MIO, or multiple interocular 3D allows the cinematographer to take a small, medium or wide interocular at the same time. Click images for larger view.
Take for example a shot of someone walking up to the front door of a house. In the current way of shooting 3D, the first question you ask is where this is going to be shown and once you answer this question, you're locked into the math. If your destination is the big screen, you shoot with a 1.75-inch interocular distance. As the actor walks closer, you'll have to squeeze the interocular to .33-inch to make that shot work. But when it comes time to put scene on Blu-Ray, you have very, very weak 3D on anything smaller than the big screen. It's practically not watchable. The converse is also true. If you shoot just for cell phones and laptops, you'll start off with about a 3.5-inch interocular distance and move down to 2.0 inches. If I show that on home theatre or big screen, the 3D is so strong, it's unwatchable. You're really stuck.
With three cameras running, one at small IO, one at medium IO and the third at wide IO, I have choices. Most shots -- like the example I gave of the actor walking to the front door -- will be dynamic and start from a wide IO. I may cut to something else -- but then I can jump to an intermediate IO and then a small IO as they knock on the door. Here's the fun part: I didn't have to move the cameras. The cameras were fixed. So the rig that would have been as big as half a Harley Davidson is something small and locked off so the cameras don't have to move. Now I can easily move the rig around.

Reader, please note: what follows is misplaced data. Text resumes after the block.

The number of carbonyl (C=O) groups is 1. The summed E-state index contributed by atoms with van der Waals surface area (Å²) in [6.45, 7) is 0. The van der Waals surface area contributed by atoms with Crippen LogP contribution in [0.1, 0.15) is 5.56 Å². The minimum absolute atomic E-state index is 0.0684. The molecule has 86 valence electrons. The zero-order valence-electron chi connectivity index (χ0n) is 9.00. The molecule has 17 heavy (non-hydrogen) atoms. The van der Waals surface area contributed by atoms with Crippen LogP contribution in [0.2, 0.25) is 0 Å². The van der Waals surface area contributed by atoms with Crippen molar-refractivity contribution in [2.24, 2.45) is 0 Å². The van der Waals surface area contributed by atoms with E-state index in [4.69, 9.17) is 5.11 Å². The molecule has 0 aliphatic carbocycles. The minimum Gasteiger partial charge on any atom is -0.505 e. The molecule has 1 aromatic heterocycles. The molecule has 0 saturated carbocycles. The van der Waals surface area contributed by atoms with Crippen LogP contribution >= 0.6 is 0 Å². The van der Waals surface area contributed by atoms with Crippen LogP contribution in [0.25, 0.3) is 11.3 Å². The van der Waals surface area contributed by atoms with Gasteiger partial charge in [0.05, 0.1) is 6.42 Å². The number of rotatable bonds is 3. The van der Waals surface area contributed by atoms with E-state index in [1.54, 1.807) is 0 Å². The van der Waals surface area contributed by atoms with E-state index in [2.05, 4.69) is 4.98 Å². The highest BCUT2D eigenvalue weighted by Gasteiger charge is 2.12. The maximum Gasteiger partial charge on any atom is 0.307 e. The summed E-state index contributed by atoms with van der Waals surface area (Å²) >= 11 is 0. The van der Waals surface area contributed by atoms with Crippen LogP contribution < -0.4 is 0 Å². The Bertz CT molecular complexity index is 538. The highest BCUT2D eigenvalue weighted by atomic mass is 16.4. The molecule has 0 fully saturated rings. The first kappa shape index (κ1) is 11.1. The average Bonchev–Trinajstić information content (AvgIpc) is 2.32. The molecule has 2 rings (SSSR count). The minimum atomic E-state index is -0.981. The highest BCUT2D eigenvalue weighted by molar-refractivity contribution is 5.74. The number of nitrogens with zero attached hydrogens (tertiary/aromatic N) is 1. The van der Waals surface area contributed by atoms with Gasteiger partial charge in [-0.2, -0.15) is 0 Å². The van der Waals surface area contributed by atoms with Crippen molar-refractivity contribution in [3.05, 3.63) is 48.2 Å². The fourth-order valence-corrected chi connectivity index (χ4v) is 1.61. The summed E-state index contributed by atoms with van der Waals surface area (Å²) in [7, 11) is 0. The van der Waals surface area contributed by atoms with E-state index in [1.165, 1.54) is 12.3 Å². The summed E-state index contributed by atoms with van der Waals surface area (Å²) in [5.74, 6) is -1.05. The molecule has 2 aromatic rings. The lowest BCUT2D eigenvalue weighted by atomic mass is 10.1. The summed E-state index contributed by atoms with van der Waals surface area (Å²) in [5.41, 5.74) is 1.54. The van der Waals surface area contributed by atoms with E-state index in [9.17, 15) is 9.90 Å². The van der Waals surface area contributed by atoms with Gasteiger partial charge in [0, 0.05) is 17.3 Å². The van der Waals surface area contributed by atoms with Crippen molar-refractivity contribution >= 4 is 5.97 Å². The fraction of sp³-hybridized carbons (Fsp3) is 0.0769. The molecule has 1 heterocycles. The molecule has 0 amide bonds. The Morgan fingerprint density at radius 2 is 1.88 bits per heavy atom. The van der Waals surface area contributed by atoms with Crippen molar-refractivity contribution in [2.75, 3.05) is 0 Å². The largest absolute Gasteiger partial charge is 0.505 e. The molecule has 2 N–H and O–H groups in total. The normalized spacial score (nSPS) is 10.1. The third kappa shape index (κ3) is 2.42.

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The biggest complaint that directors have about 3D isn't the interocular aspect, which they can't fix, but that the rigs are too big and need to be more mobile and smaller. Interocular and convergence setting is a 12-part trigonometry problem and if any one part moves, it changes the math. How often are things moving in the shot? All the time. That's why it's a problem.
You want these three cameras side by side on a rig, and you get to pick whatever pair is appropriate for that shot or screen size as a general starting place. It's like being able to shoot multiple exposures all at the same time. In shooting, having a wide dynamic range is a safety factor. Having more latitude lets you be a little more free and easy with your exposure, knowing something else can help you out. This is a similar capability with 3D. You don't need to know all the math, but now you'll have a smaller and bigger safety net and someone else can decide what it needs to be. Everyone who works in 3D will tell you the same thing: the choice you make for a shot is good for that shot, but what comes before and after in the final edit is unknown? By shooting multiple interocular with three cameras, you now have a choice where you did not have one before.
This solution first occurred to me in September 2009 in the early morning hours. It took me awhile to work out the ideas into real-world application and form factors. Now, this shoot concept of multiple interocular, or MIO 3D
, is patent pending and I'm talking to potential investors.